April 12, 2016

Study: strength based intervention evokes a fixed mindset and undermines performance

A new study seems to confirm my worry about the strength based approach that it may evoke a fixed mindset and undermine performance and development.

The Effectiveness of a Malleable Mindset Intervention in an Introductory Psychology Course
Kathryn A. Becker-Blease (2015)

Abstract: Students who believe that their intelligence is able to grow over time (malleable/ growth mindset) perform better on measures of academic success than students who believe that intelligence is a fixed trait that cannot be changed (fixed mindset; Dweck, 2000). Previous research on the effectiveness of mindset interventions have demonstrated a causal connection between a malleable mindset and increases in end of term cumulative grade point average (Aronson, Fried, & Good, 2002) and performance on standardized math exams (Blackwell, Trzesniewski, & Dweck, 2007).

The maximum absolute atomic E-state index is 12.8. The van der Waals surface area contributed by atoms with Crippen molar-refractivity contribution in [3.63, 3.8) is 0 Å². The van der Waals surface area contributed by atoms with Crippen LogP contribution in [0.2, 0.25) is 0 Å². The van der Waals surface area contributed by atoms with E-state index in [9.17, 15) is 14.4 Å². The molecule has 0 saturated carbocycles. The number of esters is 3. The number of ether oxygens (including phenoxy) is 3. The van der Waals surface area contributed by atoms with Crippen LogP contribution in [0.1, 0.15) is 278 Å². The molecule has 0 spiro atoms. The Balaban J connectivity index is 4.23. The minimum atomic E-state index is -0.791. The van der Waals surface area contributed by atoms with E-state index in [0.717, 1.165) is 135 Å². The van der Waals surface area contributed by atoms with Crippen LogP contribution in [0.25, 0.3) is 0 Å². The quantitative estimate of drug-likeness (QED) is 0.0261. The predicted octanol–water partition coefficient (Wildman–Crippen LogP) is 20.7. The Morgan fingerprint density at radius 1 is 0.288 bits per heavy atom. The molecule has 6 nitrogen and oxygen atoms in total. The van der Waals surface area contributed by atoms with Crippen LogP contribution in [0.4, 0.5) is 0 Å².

The present study tested the effectiveness of a malleable mindset intervention in an applied higher education setting. Furthermore, the intervention itself was designed to be sustainable, low cost, and easy to implement in a large-lecture college course. Students enrolled in an introductory psychology course (n=278) were randomly assigned to receive one of three letters after the completion of their first midterm exam. The messages in the letters were centered on either promoting a malleable mindset, a fixed mindset, or thanking students for their class attendance and participation. Additionally, a manipulation check was administered nine weeks post- intervention to see if students read their letter and remembered its take-home message. At the end of the term, between-group differences on measures of post-intervention academic success were assessed.

In line with our hypotheses and previous research, students in the malleable mindset condition outperformed students in the fixed mindset condition on two measures of post-intervention academic success. This effect was stronger for those students who passed the manipulation check at the end of the term. Therefore, the intervention design was an effective way to promote a malleable mindset to students and increase academic success in higher education

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